Petra’s Promise: Part I. Primeval Petra

Petra’s Promise: Part I. Primeval Petra


Puteoli Macellum1

High noon and
sweat beads drip on marble swirls
down in the market
where chemise silks sway
limpid in the springtime breeze
A Molossus,2
big brash boy by the name of Kosmos
barks at salted meat drying
in the colonnade’s shade

His fur like onion stone,3
patches of water moss
rolled on by seaside romps

He trots by
a Girl of four who
twirls her tresses into knots
Her head a crown of corkscrew thorns
miniature Messiah of
Kosmos and
knucklebones4 and kicking up
stones, Petra
daughter of feminine divine,
of Mother who forgets
or rejects
to scold her for rollicking
in the muck
of Father who wars
across seas5
with men of whom
she sees only in daydreams:

Bullyheaded and
chest breasted boils of bicep
sculpted hard cut
like Serapis’ stone6
statue standing in the forum7
fixed center for
worship among the wares

She stares at
the modius8
met upon his head
of curls to match her own
marvels at his marble
gaze, thinks—
Does Serapis see me and
Why does he look so stern and,
mama, Can I be a statue too one day—
but Kosmos howls at the thought
and Mother grabs her daughter of
stones and knucklebones and groans, says
Petra you are no false God but a Girl of four
a Girl who must return home
for supper

And so they go
balancing bundles of tussah for tunics and
bread for breakfast and a
strip of salted meat for Kosmos who
leads the way
through terra cotta kissed courtyards,
beyond bends where bricklayers heft and
cobble packed streets of
taverns and miller grindstones to
weave between bodies who
reach the marina
where waves wilt sleepy
like Petra who yawns, yanks the
tail of Kosmos who yelps—
I have a secret to tell! So,
meet me by dawn at the door—
and Petra nods, thinks,
When did Mama stop hearing dogs talk?


Rione Terra

A morning hum swells
from stone pines9 circling the yard
Finches rustling, rising as
dwells on the horizon
lazy blue purple hue sky
breaking through the portico
into the atrium
into Petra’s room where
she sleep-sweats from
a night terror:

open Earth before her feet
mouth of dirt, slick smile bared teeth
crumbling like cavities rotten
Earth mad in heat
a gas, a salt stench like Persephone’s sweat
phantasmal slag slipping some spit,
consuming one toe two toe three
sliding up slow like
pahoehoe flow10 until
Petra is
boiled down bone and a
deep red glow
cascading down crags, her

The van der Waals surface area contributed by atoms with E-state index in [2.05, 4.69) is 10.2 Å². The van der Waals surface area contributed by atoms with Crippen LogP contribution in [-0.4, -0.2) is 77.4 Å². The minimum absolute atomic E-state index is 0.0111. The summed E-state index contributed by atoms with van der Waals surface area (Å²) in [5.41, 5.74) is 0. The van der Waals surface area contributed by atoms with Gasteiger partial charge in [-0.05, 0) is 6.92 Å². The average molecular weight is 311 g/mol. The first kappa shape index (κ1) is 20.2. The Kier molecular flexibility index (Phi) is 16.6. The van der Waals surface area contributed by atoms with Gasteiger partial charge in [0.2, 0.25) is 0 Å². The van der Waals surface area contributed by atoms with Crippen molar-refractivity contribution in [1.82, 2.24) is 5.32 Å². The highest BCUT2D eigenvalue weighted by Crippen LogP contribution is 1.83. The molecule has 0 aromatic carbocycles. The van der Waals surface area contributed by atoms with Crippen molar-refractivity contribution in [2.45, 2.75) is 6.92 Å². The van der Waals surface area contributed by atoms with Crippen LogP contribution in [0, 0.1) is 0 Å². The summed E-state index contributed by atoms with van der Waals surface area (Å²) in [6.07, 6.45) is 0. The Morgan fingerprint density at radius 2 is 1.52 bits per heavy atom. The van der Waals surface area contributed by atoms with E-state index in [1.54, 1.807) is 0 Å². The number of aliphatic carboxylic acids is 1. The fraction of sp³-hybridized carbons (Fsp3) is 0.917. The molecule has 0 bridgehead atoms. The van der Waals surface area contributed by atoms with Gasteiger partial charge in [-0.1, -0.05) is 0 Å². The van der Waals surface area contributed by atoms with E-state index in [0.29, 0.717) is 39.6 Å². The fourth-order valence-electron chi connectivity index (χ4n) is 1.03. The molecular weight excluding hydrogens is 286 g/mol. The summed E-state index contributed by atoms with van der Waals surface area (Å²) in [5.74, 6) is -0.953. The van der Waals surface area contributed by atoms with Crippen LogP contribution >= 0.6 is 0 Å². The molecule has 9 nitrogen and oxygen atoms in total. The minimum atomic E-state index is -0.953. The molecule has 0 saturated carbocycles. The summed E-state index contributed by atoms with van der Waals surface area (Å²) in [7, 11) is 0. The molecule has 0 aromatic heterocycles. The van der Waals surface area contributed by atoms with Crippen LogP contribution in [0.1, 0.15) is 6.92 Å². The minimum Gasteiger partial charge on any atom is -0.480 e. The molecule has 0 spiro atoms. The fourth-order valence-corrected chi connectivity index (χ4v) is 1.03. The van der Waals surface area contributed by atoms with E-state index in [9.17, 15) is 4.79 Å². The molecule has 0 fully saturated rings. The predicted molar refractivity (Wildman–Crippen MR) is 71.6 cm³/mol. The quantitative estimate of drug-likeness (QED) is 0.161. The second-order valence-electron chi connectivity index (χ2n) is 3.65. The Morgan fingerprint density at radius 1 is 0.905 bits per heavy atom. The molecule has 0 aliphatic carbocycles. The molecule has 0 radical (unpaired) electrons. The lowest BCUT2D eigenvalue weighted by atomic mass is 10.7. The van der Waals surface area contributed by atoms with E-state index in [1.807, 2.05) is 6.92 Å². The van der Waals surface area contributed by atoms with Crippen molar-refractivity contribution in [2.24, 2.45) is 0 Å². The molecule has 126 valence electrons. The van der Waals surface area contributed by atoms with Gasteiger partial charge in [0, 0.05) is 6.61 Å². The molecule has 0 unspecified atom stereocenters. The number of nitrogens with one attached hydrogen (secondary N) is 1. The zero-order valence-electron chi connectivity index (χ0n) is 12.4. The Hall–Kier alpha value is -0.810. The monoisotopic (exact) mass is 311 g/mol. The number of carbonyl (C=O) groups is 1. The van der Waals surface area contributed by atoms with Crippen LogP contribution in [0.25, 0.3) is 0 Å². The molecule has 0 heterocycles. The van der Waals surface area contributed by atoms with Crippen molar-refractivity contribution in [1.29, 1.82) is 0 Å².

limbs; legs hands lodging in
fissures free for the fill
where she settles in firm,
Petra igneous11 stiff so stuck she

Arms leaden in bed
one toe two toe three intact
portent Petra, just a dream
Rises like the finches, fidgets her
feet under covers, flexes
her fingers, alive
Rises from rest
presses her soles to a fixed floor
shuffles small steps
into her hall
almost into a wall
past Mama’s room where
Mother snores deep.
out the front door
onto soil—Careful, she thinks, not to sink
but Kosmos is here
and so this must be real

He turns from his post
tail wagging, eyes wiling
in break of his watchdog ways—
sniff, smells like worry—
his Petra perturbed!
scamper over swift, deliver
A nose nudge
A hound hug so
Girl may calm to say, Kosmos!
My boy! I dreamt of things—
and he may say, Petra!
My girl! I have seen them, too:



Traipse past seashores and
corridors or shops maybe homes up by
the market road beyond cattle wagons, sheep and
See a shallow hole where
tree slopes puff off
specter steam, vapor by Vulcan who
lived there once12

Sulpha terra,13 they say
Pocket of egg exhaust—
poison,14 perhaps!
Careen up the bank where two
effuse at degrees hundreds hot
turning rough rock gold-
yellow-highlight-bright, a
Bocca Grande16 billow plume
sometimes: hiss angry, the
sulfur smoke fumes, spreads loud
over green archaea growing
rare in low acid high heat17
young hypothermophile babes of
Vulcanalia, of
biological bliss

Climb to center crater
find the fangaia18
boiling mudpond bubbling, pops
of gaseous mineral bevy
a place for aristocrat baths or
fated falls19
stomp on the ground to hear
a hollow sound and know that
porous caverns sit beneath—
drag a stick, poke
a hole into this silt
press a paw or
hand inside
see how hot it feels
a rumbling Earth rages here


Rione Terra

These dreams are real, Petra
Girl of stone and
knucklebones and
hearth at home which
you must know one day will
not by firewood or roasting spit but
by broiling basalt
burgeoned of Earth, says
Kosmos who
holds his tail betwixt his legs and
whimpers a song to match the
finches’ morning call

Sunlight has started to